Looking for ways to reduce the use of chemicals in your home? Here are four things that help maintain your home that are safe, effective and chemical-free.
Whether you are concerned about the environment or just want to minimize your family’s exposure to harsh chemicals, finding cleaning products that are safe, effective and nontoxic can be a challenge. Here are four, readily available items that will boost your home’s clean quotient without harming your children, pets or the environment.
Back in the dinosaur days before Maytag perfected the clothes dryer, people used a solar-powered dryer known as the clothesline. Sun power offers benefits that automatic dryers do not.
Sunshine is an excellent bleach alternative. Drying whites, such as bed linens, on a clothesline brightens the fabric without the addition of chlorine bleach. Even heavily stained whites benefit – sunshine cuts through set-in stains such as those left behind by tobacco smoke. The UV rays have slight antibacterial properties; sunshine can act as a fabric freshener and mild disinfectant. If you’re lucky enough to live in an area in which homeowner’s associations won’t go ballistic, invest in a clothesline and try sun power the next time you do your laundry.
Lemon Juice Sweetens Fabrics
Another safe bleach alternative is lemon juice. Adding a half-cup of lemon juice to the laundry boosts brightness for all fabrics without harming them. The acidity of the juice also cuts through any soap scum or detergent residues that may be left behind during the rinse cycle. Finally, lemon juice adds a mild, fresh citrus scent to the laundry.
Hair is essentially a fabric (like wool), and adding a few tablespoons of lemon juice to your hair rinse offers the same benefits to your scalp as it does to the laundry. Lemon juice enhances blonde, grey or white hair without drying, and leaves hair tangle-free.
The Beauty of Borax
Borax (sodium borate) is a nontoxic mineral that has been used as a cleaning product for centuries. The sodium in the borax acts as a water softener, boosting the cleaning power of any soap or detergent you use. Borax is a natural deodorizer; using a half-cup of borax weekly to clean the toilet and garbage disposal keeps the bathroom and kitchen areas fresh. Borax is also a great alternative to “soft-scrub” products. Sprinkle the borax powder on a sponge, and it will gently scour fiberglass, quartz or granite countertops and other surfaces.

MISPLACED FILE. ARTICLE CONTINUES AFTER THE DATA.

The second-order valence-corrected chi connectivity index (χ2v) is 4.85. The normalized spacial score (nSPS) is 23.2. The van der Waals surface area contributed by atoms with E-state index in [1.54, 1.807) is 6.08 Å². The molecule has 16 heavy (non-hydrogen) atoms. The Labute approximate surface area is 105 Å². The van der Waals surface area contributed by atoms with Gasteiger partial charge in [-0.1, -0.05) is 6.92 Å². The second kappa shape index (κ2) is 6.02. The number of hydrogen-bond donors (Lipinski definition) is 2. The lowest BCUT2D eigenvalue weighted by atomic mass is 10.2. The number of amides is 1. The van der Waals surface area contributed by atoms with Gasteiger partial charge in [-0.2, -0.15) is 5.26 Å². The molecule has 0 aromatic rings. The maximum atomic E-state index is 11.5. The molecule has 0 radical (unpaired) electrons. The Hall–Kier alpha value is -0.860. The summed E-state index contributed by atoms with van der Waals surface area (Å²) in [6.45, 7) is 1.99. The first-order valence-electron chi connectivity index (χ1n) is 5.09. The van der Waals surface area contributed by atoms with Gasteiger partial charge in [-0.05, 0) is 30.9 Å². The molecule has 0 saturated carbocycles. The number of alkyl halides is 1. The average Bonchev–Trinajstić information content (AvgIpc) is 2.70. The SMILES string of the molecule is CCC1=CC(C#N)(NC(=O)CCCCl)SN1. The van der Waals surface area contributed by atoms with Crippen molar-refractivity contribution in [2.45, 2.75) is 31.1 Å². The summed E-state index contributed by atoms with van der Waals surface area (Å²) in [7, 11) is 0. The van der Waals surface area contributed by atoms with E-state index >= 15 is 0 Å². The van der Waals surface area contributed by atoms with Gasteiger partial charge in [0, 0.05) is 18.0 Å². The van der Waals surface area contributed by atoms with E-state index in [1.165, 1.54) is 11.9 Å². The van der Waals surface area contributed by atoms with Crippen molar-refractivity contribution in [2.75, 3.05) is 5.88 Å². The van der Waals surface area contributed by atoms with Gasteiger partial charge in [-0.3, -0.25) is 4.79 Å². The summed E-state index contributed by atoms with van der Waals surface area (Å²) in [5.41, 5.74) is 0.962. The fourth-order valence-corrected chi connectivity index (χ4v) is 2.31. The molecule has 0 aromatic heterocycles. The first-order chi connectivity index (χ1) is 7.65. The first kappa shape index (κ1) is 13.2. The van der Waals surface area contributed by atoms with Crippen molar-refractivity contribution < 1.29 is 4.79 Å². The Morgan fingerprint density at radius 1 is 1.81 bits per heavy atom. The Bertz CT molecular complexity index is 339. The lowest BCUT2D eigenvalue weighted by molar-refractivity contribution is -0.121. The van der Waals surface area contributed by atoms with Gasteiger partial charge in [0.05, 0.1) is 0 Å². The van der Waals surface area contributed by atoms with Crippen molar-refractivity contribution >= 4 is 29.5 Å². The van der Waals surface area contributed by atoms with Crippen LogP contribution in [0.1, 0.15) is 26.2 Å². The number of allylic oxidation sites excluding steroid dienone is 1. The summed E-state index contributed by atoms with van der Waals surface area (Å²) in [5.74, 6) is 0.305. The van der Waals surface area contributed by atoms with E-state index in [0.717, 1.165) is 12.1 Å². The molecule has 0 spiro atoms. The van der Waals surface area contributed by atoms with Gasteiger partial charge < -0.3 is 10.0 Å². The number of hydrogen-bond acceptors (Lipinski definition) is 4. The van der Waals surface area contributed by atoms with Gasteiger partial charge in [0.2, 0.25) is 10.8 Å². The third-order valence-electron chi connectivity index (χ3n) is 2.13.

Get Steamed About Dirt and Germs
What cuts grease and grime, kills viruses and bacteria but leaves nothing harmful behind? Pressurized steam, that’s what. Yes, those late-night commercials for steam canisters actually contain more than a grain of truth. A highly-concentrated jet of steam cuts through baked-on grease, and is terrific for cleaning grills and cookware that may appear to be lost causes. Steam is a weapon of mass destruction to germs and viruses. Using steam to clean surfaces such as doorknobs, toilet seats and handles, cutting boards, countertops and even pet dishes (after washing, of course) kills germs and viruses that may linger behind. The recent MRSA (or: Methicillin-resistant Staphylococcus aureus) scares that have erupted across the country were created, in large measure, by the overuse of antibacterial soaps; the organisms that were left behind became resistant to antibiotics. No germs or viruses are resistant to temperatures over 120 degrees Fahrenheit, however, making steam a powerhouse in the quest for cleanliness.
“Clean” doesn’t have to involve rubber gloves and a gas mask. Use what nature has provided, and your home can be clean, green and chemical-free.
Published in: Homemaking